“We’ll look at the audit and ask the board to allow us to use CARES Act money to fund our one-to-one plan,” Geddis said.

The money also could be used for additional remote learning training, streamlining the remote learning platforms the district uses, and conducting a Parent University session to train parents on the technology.

The district learned it will receive $3.5 million, but some of that money will be shared with non-public schools within District 118’s boundaries.

“We’re required to share the funds with non-public schools,” Geddis said. “Just like with Title I funding, it has to be shared with other schools in District 118’s territory based on students who come from homes with lower incomes.

“If they buy equipment, it’s still owned by District 118,” she said of the other schools.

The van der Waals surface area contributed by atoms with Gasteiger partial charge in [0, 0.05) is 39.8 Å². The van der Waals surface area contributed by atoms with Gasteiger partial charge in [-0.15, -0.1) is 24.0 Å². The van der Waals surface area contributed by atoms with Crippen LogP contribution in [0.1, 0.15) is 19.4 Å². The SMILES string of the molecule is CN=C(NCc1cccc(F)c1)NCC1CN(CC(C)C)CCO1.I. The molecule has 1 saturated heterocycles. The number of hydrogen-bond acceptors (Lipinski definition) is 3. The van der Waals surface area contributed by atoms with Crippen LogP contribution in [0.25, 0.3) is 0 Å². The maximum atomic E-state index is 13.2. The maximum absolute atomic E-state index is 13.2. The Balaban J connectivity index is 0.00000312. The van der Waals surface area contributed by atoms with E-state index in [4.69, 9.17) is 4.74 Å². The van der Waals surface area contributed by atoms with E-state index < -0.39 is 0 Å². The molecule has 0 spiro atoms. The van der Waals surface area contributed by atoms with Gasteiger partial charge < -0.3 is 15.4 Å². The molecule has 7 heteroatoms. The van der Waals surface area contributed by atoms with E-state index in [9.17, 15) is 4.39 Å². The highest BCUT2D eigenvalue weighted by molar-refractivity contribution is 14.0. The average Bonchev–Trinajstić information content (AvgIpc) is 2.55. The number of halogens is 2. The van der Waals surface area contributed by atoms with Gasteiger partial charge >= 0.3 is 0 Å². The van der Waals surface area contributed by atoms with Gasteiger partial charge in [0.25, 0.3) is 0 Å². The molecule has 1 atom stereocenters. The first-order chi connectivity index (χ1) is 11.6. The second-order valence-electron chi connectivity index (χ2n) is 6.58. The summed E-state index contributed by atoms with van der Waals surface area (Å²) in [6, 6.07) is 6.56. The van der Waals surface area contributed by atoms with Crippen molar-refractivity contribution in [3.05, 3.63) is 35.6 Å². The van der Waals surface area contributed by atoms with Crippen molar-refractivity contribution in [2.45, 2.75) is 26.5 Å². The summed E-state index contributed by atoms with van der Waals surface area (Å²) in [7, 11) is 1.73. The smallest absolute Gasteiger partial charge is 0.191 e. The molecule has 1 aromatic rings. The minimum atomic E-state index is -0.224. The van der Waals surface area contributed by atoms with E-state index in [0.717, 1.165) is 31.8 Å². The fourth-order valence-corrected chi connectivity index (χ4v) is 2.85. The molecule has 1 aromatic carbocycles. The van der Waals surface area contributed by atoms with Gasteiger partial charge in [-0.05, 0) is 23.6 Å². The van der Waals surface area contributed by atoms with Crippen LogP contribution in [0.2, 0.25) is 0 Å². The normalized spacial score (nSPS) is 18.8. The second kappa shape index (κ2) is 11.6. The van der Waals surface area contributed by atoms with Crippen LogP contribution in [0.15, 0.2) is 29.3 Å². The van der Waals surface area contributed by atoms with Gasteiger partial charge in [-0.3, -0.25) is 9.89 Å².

• Discuss summer food service and the continuation of the food distribution program. The district also will consider entering into an agreement with the Danville Family YMCA to provide meals for the Y’s summer programs.

Geddis said the district’s weekly food distribution on Tuesdays at the high school has experienced a decline in participation, so she will recommend to the board that the hours of distribution be reduced to one hour a week, from 10-11 a.m. on Tuesdays.

“We will still do a food distribution, but it will be limited to one hour, and we still have the McDonald’s program,” she said.

• Hear about the district’s summer school plans.

“The state came out with plans to offer summer school for every child who received an incomplete or needs credit recovery,” Geddis said.

The district will still offer 60 hours of summer school but is waiting for further guidance from the Illinois State Board of Education, she said.

• Consider renewing the district’s contract with Embrace for $13,460 for online Individualized Education Program (IEP) and Section 504 Plan development.